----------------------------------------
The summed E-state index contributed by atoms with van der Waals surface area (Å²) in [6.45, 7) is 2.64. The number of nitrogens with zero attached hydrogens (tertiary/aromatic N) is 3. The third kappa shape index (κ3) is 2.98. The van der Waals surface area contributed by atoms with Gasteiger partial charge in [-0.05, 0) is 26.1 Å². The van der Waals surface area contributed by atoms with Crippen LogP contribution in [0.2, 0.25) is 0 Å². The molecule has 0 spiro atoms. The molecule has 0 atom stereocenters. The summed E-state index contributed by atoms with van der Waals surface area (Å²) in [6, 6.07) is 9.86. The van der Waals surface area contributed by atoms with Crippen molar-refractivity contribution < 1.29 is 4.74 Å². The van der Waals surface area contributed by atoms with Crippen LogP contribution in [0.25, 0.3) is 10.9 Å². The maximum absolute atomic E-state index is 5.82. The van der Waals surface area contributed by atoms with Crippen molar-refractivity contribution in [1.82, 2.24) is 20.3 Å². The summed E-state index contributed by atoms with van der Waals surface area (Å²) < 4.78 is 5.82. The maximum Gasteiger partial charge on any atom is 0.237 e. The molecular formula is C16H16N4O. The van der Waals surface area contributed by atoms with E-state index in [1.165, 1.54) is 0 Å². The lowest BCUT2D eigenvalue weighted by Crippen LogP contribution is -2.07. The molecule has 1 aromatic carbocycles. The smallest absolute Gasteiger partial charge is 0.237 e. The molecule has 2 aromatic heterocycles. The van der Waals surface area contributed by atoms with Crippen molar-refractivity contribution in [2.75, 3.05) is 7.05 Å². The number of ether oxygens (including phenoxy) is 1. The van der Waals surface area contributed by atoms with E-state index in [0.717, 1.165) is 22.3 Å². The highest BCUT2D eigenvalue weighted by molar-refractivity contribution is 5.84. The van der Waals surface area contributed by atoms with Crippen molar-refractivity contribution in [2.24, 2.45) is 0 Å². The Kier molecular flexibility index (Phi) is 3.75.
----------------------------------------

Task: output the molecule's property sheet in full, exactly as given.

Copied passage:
The summed E-state index contributed by atoms with van der Waals surface area (Å²) in [6.45, 7) is 2.64. The number of nitrogens with zero attached hydrogens (tertiary/aromatic N) is 3. The third kappa shape index (κ3) is 2.98. The van der Waals surface area contributed by atoms with Gasteiger partial charge in [-0.05, 0) is 26.1 Å². The van der Waals surface area contributed by atoms with Crippen LogP contribution in [0.2, 0.25) is 0 Å². The molecule has 0 spiro atoms. The molecule has 0 atom stereocenters. The summed E-state index contributed by atoms with van der Waals surface area (Å²) in [6, 6.07) is 9.86. The van der Waals surface area contributed by atoms with Crippen molar-refractivity contribution < 1.29 is 4.74 Å². The van der Waals surface area contributed by atoms with Crippen LogP contribution in [0.25, 0.3) is 10.9 Å². The maximum absolute atomic E-state index is 5.82. The van der Waals surface area contributed by atoms with Crippen molar-refractivity contribution in [1.82, 2.24) is 20.3 Å². The summed E-state index contributed by atoms with van der Waals surface area (Å²) < 4.78 is 5.82. The maximum Gasteiger partial charge on any atom is 0.237 e. The molecular formula is C16H16N4O. The van der Waals surface area contributed by atoms with E-state index in [1.165, 1.54) is 0 Å². The lowest BCUT2D eigenvalue weighted by Crippen LogP contribution is -2.07. The molecule has 1 aromatic carbocycles. The smallest absolute Gasteiger partial charge is 0.237 e. The molecule has 2 aromatic heterocycles. The van der Waals surface area contributed by atoms with Crippen molar-refractivity contribution in [2.75, 3.05) is 7.05 Å². The number of ether oxygens (including phenoxy) is 1. The van der Waals surface area contributed by atoms with E-state index in [0.717, 1.165) is 22.3 Å². The highest BCUT2D eigenvalue weighted by molar-refractivity contribution is 5.84. The van der Waals surface area contributed by atoms with Crippen molar-refractivity contribution in [2.24, 2.45) is 0 Å². The Kier molecular flexibility index (Phi) is 3.75.